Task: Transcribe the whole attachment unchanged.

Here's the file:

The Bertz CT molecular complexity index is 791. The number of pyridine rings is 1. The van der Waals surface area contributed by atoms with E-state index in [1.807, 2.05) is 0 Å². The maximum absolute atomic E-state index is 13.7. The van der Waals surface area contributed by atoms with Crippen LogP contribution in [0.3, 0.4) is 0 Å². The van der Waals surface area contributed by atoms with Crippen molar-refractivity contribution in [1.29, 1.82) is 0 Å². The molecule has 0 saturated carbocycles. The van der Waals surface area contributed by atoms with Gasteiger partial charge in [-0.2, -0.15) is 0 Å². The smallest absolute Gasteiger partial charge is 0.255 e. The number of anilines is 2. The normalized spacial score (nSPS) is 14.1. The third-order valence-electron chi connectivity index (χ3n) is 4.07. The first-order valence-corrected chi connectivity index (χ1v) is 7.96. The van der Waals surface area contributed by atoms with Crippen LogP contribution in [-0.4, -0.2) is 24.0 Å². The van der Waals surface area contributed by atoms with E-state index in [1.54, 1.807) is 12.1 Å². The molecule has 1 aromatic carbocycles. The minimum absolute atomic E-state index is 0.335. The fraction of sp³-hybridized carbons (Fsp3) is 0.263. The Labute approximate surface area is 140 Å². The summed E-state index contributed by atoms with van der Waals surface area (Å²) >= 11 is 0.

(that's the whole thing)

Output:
The Bertz CT molecular complexity index is 791. The number of pyridine rings is 1. The van der Waals surface area contributed by atoms with E-state index in [1.807, 2.05) is 0 Å². The maximum absolute atomic E-state index is 13.7. The van der Waals surface area contributed by atoms with Crippen LogP contribution in [0.3, 0.4) is 0 Å². The van der Waals surface area contributed by atoms with Crippen molar-refractivity contribution in [1.29, 1.82) is 0 Å². The molecule has 0 saturated carbocycles. The van der Waals surface area contributed by atoms with Gasteiger partial charge in [-0.2, -0.15) is 0 Å². The smallest absolute Gasteiger partial charge is 0.255 e. The number of anilines is 2. The normalized spacial score (nSPS) is 14.1. The third-order valence-electron chi connectivity index (χ3n) is 4.07. The first-order valence-corrected chi connectivity index (χ1v) is 7.96. The van der Waals surface area contributed by atoms with Crippen LogP contribution in [-0.4, -0.2) is 24.0 Å². The van der Waals surface area contributed by atoms with E-state index in [1.54, 1.807) is 12.1 Å². The molecule has 1 aromatic carbocycles. The minimum absolute atomic E-state index is 0.335. The fraction of sp³-hybridized carbons (Fsp3) is 0.263. The Labute approximate surface area is 140 Å². The summed E-state index contributed by atoms with van der Waals surface area (Å²) >= 11 is 0.